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Very interesting article. I've been thinking about my favorite movies & documentaries of all time and many of them happen to fall into the quadrant of good & visionary. They are fuel to the soul. So I wouldn't quite agree those stories don't exist, only that they are in the sad minority. And there is also no big IP like Marvel built around such characters. Some movies that come to mind would be Whiplash & The Pursuit of Happyness.

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Girard pointed out that the hero is always flawed, with a limp, or blind in one eye, because the singling out is the true function of the hero story. We admire them, then we sacrifice them, and the message is “you don’t want to be like those guys”. Everybody revels in the downfall and destruction and then forgets desire, at least for a little while. It takes imitating Christ as your hero to truly achieve greatness.

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This is a fun essay; but

1) It's an astonishing mischaracterisation to say Billy Butcher is good but low-agency; he epitomises 'what needs to be done' - he tried to blow up a toddler (who was saved by Homelander)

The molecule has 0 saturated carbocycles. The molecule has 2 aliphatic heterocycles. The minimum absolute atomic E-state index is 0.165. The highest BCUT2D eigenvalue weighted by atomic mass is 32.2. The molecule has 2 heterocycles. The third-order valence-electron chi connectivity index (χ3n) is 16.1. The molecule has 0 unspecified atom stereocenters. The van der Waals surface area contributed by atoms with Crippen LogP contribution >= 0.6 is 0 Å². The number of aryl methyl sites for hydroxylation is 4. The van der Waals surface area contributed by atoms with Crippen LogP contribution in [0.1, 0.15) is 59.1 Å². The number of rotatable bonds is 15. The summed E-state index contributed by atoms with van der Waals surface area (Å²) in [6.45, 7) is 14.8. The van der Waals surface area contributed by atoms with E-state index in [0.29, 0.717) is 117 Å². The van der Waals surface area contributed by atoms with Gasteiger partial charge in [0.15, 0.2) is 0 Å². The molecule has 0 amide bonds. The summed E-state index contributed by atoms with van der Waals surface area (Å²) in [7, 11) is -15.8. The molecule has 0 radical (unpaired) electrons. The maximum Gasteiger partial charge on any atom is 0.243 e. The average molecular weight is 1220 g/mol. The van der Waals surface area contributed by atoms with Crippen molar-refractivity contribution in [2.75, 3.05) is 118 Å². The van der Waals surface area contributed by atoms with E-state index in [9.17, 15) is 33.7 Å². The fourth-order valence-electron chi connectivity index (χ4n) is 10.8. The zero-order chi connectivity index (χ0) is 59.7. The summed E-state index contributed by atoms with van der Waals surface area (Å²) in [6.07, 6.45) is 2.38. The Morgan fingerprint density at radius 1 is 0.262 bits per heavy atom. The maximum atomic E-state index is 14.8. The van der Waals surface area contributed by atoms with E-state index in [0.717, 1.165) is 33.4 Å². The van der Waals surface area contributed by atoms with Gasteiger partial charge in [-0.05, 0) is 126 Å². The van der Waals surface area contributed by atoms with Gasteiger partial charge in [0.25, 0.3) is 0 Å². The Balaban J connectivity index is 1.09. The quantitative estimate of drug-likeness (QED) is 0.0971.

2) It was a little jarring to go from talking about great men to taking cheap modern political potshots; claiming that left wing people can't enjoy breaking bad just weakens the piece

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Oct 9, 2022·edited Oct 9, 2022

Lelouch vi Britannia, the main character in Code Geass, fits all these Nietzschean Ubermensch qualities in the best sense of the term. He makes elaborate plans and ruthlessly executes them, conquers, literally has the power to make people obey orders, drips charisma, and tries to remake the world to his liking. Though it’s anime and thus not Hollywood/Western/Christian.

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Sep 12, 2022·edited Sep 12, 2022Liked by Misha Saul

Been wrestling with a lot of these questions myself, so I appreciated this essay.

Some thoughts: I think the reason sports care are the purest heroes is because they exist in an equitable ecosystem. The boundaries and rules are clear -- and the battle is who can squeak out the best performance within that ecosystem. Sports cars specifically because there isn't any doping like you see in other sports.

Also suggest re-examining Don Draper. It's been a few years since I watched Mad Men but he wasn't about empire building. He had no lofty plans or ambitions. He wanted to be a good ad man, and he was for the most part content with that. He regularly had to rebuff what others wanted him to be. His most pure and wholesome relationship in the series was with the widow of the actual Don Draper, and it's because she accepted him for who he was. Not just because she knew his secret, but because she didn't *want anything from him.* They had an understanding.

Meanwhile, it's everyone else around Don who is changing while they try to figure out who they are.